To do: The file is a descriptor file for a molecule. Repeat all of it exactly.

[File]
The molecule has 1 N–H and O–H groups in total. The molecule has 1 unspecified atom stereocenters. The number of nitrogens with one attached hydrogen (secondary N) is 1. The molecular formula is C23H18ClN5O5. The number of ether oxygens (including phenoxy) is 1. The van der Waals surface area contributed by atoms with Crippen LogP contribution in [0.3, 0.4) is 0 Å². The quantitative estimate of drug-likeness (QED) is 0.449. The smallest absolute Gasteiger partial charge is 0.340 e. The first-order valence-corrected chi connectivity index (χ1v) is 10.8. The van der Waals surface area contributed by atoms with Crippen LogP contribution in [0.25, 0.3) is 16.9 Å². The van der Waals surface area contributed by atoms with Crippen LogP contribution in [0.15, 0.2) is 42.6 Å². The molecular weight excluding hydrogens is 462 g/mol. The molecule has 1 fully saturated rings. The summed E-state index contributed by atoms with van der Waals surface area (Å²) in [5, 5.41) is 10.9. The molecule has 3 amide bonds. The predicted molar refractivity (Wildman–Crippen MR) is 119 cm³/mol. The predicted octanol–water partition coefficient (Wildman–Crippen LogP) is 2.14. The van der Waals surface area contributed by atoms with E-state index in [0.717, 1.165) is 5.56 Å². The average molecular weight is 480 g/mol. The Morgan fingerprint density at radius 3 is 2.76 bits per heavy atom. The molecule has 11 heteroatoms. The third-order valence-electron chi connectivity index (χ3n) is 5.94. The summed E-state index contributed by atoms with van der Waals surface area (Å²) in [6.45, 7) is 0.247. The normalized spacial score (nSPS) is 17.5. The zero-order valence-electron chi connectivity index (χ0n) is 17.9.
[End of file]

The molecule has 1 N–H and O–H groups in total. The molecule has 1 unspecified atom stereocenters. The number of nitrogens with one attached hydrogen (secondary N) is 1. The molecular formula is C23H18ClN5O5. The number of ether oxygens (including phenoxy) is 1. The van der Waals surface area contributed by atoms with Crippen LogP contribution in [0.3, 0.4) is 0 Å². The quantitative estimate of drug-likeness (QED) is 0.449. The smallest absolute Gasteiger partial charge is 0.340 e. The first-order valence-corrected chi connectivity index (χ1v) is 10.8. The van der Waals surface area contributed by atoms with Crippen LogP contribution in [0.25, 0.3) is 16.9 Å². The van der Waals surface area contributed by atoms with Crippen LogP contribution in [0.15, 0.2) is 42.6 Å². The molecular weight excluding hydrogens is 462 g/mol. The molecule has 1 fully saturated rings. The summed E-state index contributed by atoms with van der Waals surface area (Å²) in [5, 5.41) is 10.9. The molecule has 3 amide bonds. The predicted molar refractivity (Wildman–Crippen MR) is 119 cm³/mol. The predicted octanol–water partition coefficient (Wildman–Crippen LogP) is 2.14. The van der Waals surface area contributed by atoms with E-state index in [0.717, 1.165) is 5.56 Å². The average molecular weight is 480 g/mol. The Morgan fingerprint density at radius 3 is 2.76 bits per heavy atom. The molecule has 11 heteroatoms. The third-order valence-electron chi connectivity index (χ3n) is 5.94. The summed E-state index contributed by atoms with van der Waals surface area (Å²) in [6.45, 7) is 0.247. The normalized spacial score (nSPS) is 17.5. The zero-order valence-electron chi connectivity index (χ0n) is 17.9.